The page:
Santos in Oaxaca's Ancient Churches

A study of santos in 16th-century and other churches in Oaxaca, Mexico

 

By Claire and Richard Stracke
Funded by a grant from the Rockefeller Foundation

In Santiago Tilantongo:

Christ
Christ: Ecce Homo
Christ seated in the pretorium
Crucifix 1
Crucifix 2
Holy Week Group (3 santos)
Our Lady of Sorrows (Soledad)
St. James as Moor-slayer 1
St. James as Moor-slayer 2
St. James as Moor-slayer 3
St. James as pilgrim
St. Sebastian
Virgin Mary 1
Virgin Mary 2

St. James as Moor-Slayer (Child)

Saint James as Moor-slayer (child):
The skin is unusually white, with a blush on the cheeks. Gesso shows where the five fingers of the right hand have been broken, but the painting is so crude one might have thought it was simply paint on wood, having nothing of the sheen and natural appearance of older statues.

Local Name: Santiago Matamoros.

Basis for Identification: This is most likely a version of the Matamoros, because of the helmet, the hand raised as if holding a sword, and the saint's status as patron of this church. However, is should be noted that the lace cuffs and the amplitude of the robe and cape make it resemble the kind of garments often provided for the Christ Child (at Achiutla, for example).

Other characteristics: White robe and cape.

Site: Church of Santiago Tilantongo.

Location: In a glassless case in the first bay of the south wall of the nave (see note).

Media and construction: Wood, gesso, paint, fabric garments. Eyes: painted. Hair: sculpted.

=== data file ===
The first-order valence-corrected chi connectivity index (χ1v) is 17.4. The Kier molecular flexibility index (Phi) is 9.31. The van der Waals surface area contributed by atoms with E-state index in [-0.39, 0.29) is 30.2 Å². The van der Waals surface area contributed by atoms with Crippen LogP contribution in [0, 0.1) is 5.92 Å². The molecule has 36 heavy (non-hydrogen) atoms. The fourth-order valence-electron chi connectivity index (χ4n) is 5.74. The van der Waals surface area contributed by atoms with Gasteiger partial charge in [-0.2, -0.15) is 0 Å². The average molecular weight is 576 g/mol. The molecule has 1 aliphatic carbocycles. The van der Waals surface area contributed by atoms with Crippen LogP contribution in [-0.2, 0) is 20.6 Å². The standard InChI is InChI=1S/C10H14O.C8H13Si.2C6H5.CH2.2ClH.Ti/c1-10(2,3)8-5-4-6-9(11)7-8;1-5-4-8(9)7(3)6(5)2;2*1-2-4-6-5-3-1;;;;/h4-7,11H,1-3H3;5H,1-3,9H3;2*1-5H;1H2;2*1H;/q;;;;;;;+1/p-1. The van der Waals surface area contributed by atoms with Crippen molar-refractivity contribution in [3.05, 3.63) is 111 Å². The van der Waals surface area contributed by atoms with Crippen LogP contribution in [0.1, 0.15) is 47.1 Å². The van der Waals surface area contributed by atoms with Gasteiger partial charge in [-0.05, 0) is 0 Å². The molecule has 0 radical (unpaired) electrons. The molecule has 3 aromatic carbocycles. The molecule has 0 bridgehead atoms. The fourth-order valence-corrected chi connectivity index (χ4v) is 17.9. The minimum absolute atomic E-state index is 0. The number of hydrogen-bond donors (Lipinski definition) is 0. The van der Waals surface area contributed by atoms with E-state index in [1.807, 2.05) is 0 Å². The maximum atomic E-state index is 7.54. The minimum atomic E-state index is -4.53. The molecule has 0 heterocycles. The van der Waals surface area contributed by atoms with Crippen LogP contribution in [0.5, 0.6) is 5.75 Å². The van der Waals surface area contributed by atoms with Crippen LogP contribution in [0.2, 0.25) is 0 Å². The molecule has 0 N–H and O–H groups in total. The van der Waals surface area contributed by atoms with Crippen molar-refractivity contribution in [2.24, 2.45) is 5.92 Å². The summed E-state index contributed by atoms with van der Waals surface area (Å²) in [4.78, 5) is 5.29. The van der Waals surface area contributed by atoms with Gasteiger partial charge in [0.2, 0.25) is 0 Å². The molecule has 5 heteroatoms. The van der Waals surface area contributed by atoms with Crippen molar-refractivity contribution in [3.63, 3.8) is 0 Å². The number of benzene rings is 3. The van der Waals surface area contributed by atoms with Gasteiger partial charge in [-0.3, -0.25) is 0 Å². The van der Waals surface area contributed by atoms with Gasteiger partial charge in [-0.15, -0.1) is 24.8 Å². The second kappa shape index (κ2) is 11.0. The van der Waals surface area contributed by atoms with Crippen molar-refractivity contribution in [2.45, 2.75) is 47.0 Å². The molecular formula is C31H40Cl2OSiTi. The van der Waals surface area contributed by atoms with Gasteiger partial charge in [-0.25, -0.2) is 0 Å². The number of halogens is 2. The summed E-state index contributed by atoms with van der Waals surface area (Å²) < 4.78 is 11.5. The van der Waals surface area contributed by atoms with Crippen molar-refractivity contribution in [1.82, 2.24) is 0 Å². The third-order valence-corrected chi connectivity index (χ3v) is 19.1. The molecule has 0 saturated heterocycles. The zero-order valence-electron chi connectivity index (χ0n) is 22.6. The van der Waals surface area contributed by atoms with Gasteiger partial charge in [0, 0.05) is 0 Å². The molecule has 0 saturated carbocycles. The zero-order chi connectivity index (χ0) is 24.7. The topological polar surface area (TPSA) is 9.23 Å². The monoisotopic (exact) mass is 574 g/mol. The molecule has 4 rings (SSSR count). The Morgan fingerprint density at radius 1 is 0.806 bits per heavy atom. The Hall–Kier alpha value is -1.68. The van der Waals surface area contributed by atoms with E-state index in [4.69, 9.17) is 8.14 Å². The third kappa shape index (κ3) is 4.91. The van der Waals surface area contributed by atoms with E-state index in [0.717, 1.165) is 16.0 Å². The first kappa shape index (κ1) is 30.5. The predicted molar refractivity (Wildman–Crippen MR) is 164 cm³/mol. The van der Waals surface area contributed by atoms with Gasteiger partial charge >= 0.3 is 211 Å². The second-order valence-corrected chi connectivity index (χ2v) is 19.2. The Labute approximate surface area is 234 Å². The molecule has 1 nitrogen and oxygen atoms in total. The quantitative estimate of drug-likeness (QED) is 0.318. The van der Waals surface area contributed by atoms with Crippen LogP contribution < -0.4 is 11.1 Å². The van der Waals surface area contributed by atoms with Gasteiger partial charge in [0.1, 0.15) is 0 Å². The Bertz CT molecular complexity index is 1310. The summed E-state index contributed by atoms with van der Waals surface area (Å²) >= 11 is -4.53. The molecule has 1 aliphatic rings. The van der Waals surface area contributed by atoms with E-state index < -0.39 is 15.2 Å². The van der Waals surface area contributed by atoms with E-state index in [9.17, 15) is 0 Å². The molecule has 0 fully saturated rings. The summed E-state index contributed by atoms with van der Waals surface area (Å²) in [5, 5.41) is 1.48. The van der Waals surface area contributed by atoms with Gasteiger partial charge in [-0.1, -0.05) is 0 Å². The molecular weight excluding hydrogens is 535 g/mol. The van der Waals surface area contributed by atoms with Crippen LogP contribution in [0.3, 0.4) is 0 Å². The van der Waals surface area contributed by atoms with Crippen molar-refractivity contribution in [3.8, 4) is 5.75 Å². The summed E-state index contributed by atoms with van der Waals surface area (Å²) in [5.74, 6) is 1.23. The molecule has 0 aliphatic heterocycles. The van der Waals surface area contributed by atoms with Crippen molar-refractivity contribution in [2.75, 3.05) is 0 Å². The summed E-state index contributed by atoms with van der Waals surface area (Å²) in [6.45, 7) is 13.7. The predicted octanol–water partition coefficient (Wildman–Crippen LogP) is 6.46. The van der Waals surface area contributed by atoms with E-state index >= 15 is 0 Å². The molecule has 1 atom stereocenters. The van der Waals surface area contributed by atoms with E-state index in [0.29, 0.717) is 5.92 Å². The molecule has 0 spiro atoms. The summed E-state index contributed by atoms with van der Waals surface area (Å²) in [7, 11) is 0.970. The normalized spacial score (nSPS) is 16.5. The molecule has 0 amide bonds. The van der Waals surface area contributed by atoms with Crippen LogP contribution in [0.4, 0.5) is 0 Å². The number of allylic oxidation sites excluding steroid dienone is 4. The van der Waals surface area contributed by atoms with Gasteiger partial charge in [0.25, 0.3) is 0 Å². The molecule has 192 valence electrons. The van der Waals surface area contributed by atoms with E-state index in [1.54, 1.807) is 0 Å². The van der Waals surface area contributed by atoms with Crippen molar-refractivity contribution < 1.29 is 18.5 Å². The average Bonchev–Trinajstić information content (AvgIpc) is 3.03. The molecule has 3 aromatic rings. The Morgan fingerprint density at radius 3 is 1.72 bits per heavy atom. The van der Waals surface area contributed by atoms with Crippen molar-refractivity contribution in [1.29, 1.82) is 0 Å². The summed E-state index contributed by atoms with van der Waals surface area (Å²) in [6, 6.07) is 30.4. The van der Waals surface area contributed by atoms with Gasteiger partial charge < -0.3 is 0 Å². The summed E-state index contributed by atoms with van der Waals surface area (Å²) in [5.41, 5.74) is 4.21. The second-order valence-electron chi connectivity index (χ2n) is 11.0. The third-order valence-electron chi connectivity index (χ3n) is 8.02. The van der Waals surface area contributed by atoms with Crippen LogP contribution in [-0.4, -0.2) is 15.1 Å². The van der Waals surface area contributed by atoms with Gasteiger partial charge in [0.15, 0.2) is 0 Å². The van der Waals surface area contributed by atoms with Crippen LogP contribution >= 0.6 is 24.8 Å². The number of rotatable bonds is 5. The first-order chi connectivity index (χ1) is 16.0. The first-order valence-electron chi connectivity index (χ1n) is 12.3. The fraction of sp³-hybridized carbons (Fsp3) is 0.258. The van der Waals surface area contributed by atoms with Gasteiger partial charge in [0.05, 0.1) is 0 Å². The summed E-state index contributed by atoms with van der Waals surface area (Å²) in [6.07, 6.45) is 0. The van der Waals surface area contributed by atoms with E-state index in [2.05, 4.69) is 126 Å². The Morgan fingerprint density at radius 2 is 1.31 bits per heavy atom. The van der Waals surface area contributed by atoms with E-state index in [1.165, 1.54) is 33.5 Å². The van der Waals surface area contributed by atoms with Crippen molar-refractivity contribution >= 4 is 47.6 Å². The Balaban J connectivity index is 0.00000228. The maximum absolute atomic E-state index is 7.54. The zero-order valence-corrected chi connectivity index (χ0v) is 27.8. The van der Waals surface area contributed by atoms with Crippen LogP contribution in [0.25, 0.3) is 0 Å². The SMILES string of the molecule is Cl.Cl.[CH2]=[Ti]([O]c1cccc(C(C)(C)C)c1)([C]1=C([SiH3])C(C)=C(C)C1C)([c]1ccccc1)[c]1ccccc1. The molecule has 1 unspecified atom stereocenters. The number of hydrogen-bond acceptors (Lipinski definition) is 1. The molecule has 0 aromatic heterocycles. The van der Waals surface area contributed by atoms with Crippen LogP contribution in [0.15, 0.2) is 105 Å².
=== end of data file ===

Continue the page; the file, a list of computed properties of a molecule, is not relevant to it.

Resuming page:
Size: About 1 1/3 feet (40 cm.)

Comparable santos in Oaxaca: CuilapanTilantongo 2, Tilantongo 3.

External Links:
Wikimedia Commons: Statues of Santiago Matamoros in Mexico
Wikipedia: Saint James the Moor-slayer
Christian Iconography: St. James the Greater, Apostle

Next: In the same bay, a statue of the Virgin Mary

Previous santo

Introduction to Tilantongo

Santos Home Page

Note: On this site, references to the cardinal directions always assume that the main altar is at the east end of the church, the narthex or entry area at the west end, and the two walls of the nave on the north and south. (The nave is the long central section.) Actual orientations may differ.

The photo shown here is licensed under the Creative Commons Attribution-Share Alike 3.0 Unported license. You are free to share or remix it on two conditions: first, that you attribute it to the photographers, Claire and Richard Stracke, without implying any approval of your work on their part; second, that if you alter, transform, or build upon this photo, you may distribute the resulting work only under the same or similar license to this one.